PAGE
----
Unexpected Consequences

by John Delach

This is not a political piece. Rather, it is a lesson meant to give pause to arbitrary decisions made by those in power whose aim is to articulate their own agenda without understanding unintended consequences.


President Barack Obama seems to have set a course for the remainder of his time in office to right as many social injustices that he perceives by executive order.  Injustices like transgender rights, minimum wages and workers access to overtime. Last week he increased the salary threshold when overtime for workers should kick in. Maximum salary to collect overtime was $23,000. After that, employees were considered “exempt” meaning they had no rights for overtime. To correct this situation, the president and his economic team have boosted the cut-off threshold to $47,000.


Uncle being Uncle, our bureaucracy never sees the forest for the trees so they tend to treat all workers alike. Be the worker a welder in Bath Iron Works, a person who stacks the shelves in Costco, pumps gas at a Marathon station, or a cashier at Stop and Shop; the same rules apply to everyone.


This one size fits all goes off the rails when applied to “white collar” jobs. According to a recent survey, 64% of 2015 college graduates expected to make less than $45,000 in their first year after finishing school. College graduates who accept starting positions in the fields of insurance, banking, real estate, etc. are not taking jobs, they are accepting entry points for possible careers. President Obama and co. simply don’t get it. The concept of doing business, especially big business is completely alien to their life vision. I can’t imagine a junior non-lawyer trainee at a prestigious law firm like Willkie, Farr & Gallagher seeking payment for overtime. The same holds true for a new hire at Exxon-Mobil’s HQ in Las Calinas, TX, or Boeing’s in Chicago, Met Life or my old firm, Marsh & McLennan.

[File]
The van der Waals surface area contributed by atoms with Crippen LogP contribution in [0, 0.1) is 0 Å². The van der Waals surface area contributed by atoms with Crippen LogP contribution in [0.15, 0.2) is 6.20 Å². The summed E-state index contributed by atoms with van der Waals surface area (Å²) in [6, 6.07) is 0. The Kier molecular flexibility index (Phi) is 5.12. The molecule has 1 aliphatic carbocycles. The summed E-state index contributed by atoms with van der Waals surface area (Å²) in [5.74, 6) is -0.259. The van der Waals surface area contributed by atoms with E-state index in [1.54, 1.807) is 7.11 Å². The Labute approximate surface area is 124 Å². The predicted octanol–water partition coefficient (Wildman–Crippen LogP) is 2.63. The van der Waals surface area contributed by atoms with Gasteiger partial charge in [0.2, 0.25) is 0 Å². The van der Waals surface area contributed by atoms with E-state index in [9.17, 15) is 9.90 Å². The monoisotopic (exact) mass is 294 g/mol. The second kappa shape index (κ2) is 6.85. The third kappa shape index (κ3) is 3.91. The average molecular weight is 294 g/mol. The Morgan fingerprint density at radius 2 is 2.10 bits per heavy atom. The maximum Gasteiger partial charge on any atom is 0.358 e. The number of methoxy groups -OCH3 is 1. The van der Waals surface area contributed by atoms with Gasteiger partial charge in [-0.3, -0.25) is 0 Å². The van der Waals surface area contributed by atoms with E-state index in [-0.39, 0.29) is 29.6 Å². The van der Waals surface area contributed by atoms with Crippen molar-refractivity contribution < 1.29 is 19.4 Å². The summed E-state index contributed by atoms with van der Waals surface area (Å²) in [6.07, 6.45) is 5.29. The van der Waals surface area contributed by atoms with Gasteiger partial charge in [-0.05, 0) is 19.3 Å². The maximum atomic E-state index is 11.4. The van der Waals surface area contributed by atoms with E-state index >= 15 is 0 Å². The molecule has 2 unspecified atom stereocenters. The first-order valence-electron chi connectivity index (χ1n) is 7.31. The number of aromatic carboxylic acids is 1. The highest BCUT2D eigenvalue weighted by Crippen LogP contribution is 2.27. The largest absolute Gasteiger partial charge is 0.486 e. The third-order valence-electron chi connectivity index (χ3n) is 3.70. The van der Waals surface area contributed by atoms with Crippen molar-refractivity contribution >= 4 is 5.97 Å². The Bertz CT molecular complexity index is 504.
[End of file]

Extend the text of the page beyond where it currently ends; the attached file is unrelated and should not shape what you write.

Allow me to share what I experienced back in the mid-1980s when I was a manager of a unit in our marine department. This may have been Federal or NYS mandated but a decree came down from our personnel people that effective immediately, any employee making less than $15,000 (more or less) must be put on a time sheet so they could sign in and sign out to be able to collect time and a half for any hours worked over 40 hours. (The time concept is consistent with Obama’s new executive order.)


My boss, H, had just retired from his other job; he was a Sergeant Major in the army reserve. If that doesn’t tell you anything else, it should explain why he did everything by the book. When he addressed me and my fellow managers, I told him that I expected that all hell was about to break loose with our younger brokers who worked their asses off doing the difficult tasks that included staying into the night to assist in completing proposals for the renewal of existing clients’ programs and bids on new programs. These clients and prospects were the essence of big business, firms like DuPont, Chevron, Chiquita Brands, US Steel and National Bulk Carriers. To work on such prestigious accounts or even more exciting, go after new business was sort after, an honor and a privilege and what our firm was known for. We solved big insurance problems for big business.


I admit the world was different then and part of the privilege was the opportunity to be invited to join in lavish client entertainment in the New York scene and, more precious, to accompany the senior people on out-of-town trips.


H stood by the letter of the law. It was my task to inform two brilliant and dedicated junior young women that their salaries were below exempt (the legal term for not being eligible for overtime) and explain that they must use a sign-in, sign-out sheet for their own protection.


I spoke to DV first and it did not go well. She burst into tears and walked out. VB was next; in the middle of my explanation, she rose from the chair, slapped both hands, palms down onto my desk, looked me straight in the eye and said, “This sucks, you suck, Marsh sucks and what the f*** are you going to do about it!”


“Got it,” I replied.


Apparently, H’s other managers received like reactions for he retreated from it over time but I knew I had already lost the spirit of these talented women who both resigned in short order.


Good luck to businesses out there…and: ”Be careful.”